What Is an Intervention?
If someone you love has a problem with alcohol or substance abuse, you and your friends and family have probably considered staging an intervention. Thanks to TV, movies, and the Internet, most people have at least a vague idea of what an intervention is. If you’re like most people, you know that an intervention involves confronting someone you care about and reading them letters about how their addiction has hurt the people they love. But is that all? Is it really that simple? Yes and no.
An Intervention Can Help Your Loved One Face Their Problem
An intervention isn’t just a sit-down talk with friends and family. It’s actually a professionally directed process that culminates in a face-to-face meeting with someone who has a problem with drugs or alcohol. The point of an intervention is to help break through the barrier of denial that your loved one has built around himself or herself.
People who have alcohol or drug addictions often won’t seek help not because they don’t want to live a healthy, productive life, but because they are in such deep denial that they cannot admit that they have a problem at all. The goal of an intervention is to use a structured format to show them these issues and give them an opportunity to admit that they have a problem and to accept help.
How Does It Work?
The intervention process isn’t as simple as calling your friends and family and having them meet at a certain time to confront someone about their addiction. In fact, there’s a whole process – usually involving an addiction specialist, such as a social worker, psychologist, or addiction counselor – before you talk with your loved one about their problem. This process involves education for you and your friends and family on addiction, how it affects you and the people you love, and how to talk with someone who has a problem.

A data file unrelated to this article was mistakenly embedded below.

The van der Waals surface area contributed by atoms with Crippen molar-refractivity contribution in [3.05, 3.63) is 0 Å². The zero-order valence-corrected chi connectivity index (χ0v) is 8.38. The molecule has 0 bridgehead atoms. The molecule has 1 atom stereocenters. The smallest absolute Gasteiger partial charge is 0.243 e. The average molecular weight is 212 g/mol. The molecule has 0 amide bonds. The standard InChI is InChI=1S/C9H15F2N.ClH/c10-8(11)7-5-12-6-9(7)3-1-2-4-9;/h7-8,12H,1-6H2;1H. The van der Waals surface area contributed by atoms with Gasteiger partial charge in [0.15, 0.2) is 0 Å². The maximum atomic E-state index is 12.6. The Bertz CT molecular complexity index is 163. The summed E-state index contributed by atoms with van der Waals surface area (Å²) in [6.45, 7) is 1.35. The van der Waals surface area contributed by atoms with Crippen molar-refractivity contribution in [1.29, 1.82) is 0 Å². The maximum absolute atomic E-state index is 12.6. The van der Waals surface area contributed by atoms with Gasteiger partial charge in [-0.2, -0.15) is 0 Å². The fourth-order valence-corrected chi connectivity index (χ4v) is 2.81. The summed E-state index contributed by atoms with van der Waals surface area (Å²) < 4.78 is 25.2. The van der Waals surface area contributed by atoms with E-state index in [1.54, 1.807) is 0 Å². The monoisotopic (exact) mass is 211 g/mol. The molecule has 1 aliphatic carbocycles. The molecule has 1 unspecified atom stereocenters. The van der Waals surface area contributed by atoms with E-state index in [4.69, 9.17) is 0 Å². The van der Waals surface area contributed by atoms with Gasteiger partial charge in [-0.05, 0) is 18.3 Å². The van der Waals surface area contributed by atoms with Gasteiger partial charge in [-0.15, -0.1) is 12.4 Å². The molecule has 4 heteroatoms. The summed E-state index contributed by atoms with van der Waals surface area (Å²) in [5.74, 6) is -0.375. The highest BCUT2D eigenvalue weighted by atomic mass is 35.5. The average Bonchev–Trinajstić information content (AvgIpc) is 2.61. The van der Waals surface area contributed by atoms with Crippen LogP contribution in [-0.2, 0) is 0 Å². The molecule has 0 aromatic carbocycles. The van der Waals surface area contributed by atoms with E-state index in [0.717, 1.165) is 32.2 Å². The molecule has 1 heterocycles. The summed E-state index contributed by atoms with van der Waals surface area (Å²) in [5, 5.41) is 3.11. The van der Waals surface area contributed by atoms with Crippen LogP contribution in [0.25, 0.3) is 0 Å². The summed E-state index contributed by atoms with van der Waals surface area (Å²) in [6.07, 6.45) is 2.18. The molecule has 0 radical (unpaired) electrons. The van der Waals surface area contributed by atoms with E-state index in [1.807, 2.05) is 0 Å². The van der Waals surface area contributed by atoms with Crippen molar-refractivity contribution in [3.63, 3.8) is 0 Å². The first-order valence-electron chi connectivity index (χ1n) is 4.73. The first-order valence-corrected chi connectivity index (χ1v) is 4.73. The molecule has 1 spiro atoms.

Sharing Information and Support
During this process, you’ll have the opportunity to bring everyone together to share the information you’re learning and give each other support for what you need to say to your loved one. Then you can schedule a good meeting time for the intervention when everyone can come together and share their experiences with that person. You may want to have an addiction specialist with you when you stage the actual intervention, as they can help keep things on track.
Professionally Directed Interventions Have More Success
You can stage an intervention without the help of a professional addiction specialist, but understand that if your loved one has a history of mental illness or violence, that you may not be prepared to handle their reaction appropriately. Working with an addiction specialist who has experience with interventions can help you and your friends and family express what you need to say with a better outcome.
The goal of an intervention is to get your loved one to seek help through a rehab facility, a 12-step program, or some other addiction recovery program. Contact an addiction specialist today, and you’ll have a much better chance of reaching your loved one and getting them the help they need.
Tags: Substance Rehab